Onwards and upwards! Today’s topic is either something I don’t know- but I’d like to or a conversation with your doctor. Since I’m always learning about CP, I’m not sure where to go with that one! I’ve had frequent conversations with many doctors in Jillian’s care. One that I will never forget is the day we received Jillian’s diagnosis. I actually did a few quick searches and didn’t come up with the story of her diagnosis. Surely, I thought I’ve told the whole story here before!
It was a sunny and unseasonably warm day in October for Toronto. The girls and I were both wearing short sleeved shirts to head into see the NICU followup team. (Most premature babies are followed by a team to see how they are comparing to their peers) Jillian had a sedated MRI performed at the Hospital for Sick Children in September. Knowing results can take a while, I didn’t think it was necessary to ask Adam to take the time off work to come with us. So I went in with both girls in tow.
October 23, 2009 will always be a day etched into my head. Jillian was army crawling (or attempting to) on a blue mat and Lauren was seated beside me asking for a snack. The doctor didn’t keep us waiting long that day. He came in with a medical student in tow and sat down across from me. The med student looked as if she was going to get down and play with Jillian. Instead, I’m pretty sure the doctor sent her out of the room.
Instead of the usual formalities (we switched to this doc because he would focus on what Jillian could do, and not on what she couldn’t) he pulled up a chair and sat directly across from me. The girls were still playing relatively happily on the floor. The doctor started with “We have Jillian’s MRI results…” I wasn’t really prepared for this. Honestly. Even though the MRI was done in September, I figured we’d hear the results from Jillian’s pediatrician and not the follow up clinic.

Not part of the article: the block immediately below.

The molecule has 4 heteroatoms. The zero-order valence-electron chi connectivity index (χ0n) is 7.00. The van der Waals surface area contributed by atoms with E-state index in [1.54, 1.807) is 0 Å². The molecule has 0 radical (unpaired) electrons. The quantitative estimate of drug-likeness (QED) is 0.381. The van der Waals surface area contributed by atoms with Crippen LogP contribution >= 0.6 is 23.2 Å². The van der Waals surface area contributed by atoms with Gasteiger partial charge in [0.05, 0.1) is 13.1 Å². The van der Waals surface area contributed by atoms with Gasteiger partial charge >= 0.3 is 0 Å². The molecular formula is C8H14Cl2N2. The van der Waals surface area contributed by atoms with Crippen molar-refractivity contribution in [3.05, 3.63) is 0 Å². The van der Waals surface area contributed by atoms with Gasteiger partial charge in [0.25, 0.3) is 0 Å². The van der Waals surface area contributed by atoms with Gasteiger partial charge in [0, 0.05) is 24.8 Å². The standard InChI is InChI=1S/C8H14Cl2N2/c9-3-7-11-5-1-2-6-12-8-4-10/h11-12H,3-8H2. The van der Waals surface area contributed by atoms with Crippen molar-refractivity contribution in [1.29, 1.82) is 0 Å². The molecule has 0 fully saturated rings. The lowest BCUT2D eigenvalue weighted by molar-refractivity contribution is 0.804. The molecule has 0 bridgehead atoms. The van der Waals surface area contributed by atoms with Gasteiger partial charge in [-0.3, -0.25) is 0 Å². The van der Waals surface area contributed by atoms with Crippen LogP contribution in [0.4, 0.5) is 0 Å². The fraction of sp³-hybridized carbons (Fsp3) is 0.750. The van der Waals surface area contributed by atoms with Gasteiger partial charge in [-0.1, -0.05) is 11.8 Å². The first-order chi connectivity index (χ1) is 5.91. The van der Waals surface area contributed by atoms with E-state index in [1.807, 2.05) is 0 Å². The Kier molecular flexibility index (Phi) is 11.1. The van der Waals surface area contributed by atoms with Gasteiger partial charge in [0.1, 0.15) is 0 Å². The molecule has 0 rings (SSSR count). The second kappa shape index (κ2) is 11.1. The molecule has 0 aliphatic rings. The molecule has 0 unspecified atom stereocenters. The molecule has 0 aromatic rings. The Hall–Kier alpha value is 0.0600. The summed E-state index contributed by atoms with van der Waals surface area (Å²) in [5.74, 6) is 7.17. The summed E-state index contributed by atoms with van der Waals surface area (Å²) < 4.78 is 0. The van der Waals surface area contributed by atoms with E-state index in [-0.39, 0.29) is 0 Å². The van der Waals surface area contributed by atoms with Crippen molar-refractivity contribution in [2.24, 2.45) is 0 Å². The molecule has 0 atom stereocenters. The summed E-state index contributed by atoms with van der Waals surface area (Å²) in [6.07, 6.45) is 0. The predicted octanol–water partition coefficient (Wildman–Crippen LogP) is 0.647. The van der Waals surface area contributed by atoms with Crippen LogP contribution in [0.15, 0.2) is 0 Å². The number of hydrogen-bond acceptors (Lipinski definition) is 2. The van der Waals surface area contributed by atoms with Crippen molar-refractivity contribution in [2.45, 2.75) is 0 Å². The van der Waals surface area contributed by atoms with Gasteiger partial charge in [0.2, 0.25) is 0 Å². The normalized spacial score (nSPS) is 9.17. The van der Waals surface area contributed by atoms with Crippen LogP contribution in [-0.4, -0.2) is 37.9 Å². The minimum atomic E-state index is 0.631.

I had known something was up. I knew something was up when Jillian was 6 months old (via calendar, not adjusted). Although we’re not supposed to compare children, I knew what I was looking for in “typically developing” children. Jillian was no where near that- even when factoring in her adjusted age. And although I suspected something was up, I was still surprised when the doctor said “She has cerebral palsy. As far as we can tell right now, spastic diplegia”.
The room seemed to spin a little. I had a weird feeling in the pit of my stomach. Lauren asked for a snack and Jillian needed a drink (and a nap.) I felt as if I had the wind knocked out of me. But somehow, surprisingly (to me), the world continued to turn.
Before we left the office, the doctor put his hand gently on my knee (I always feel I need to say that it wasn’t creepy!) and said “It’s ok to grieve”. What? What did he mean?! I only associated grief with death! I still had 2 relatively healthy (and alive) children. It wasn’t until a few weeks later I understood what he meant.
Just as grief has a process, so does parenting. And even moreso, special needs parenting. I find myself at times reevaluating our dreams and goals, but I’m pretty sure that’s a “typical” parenting thing.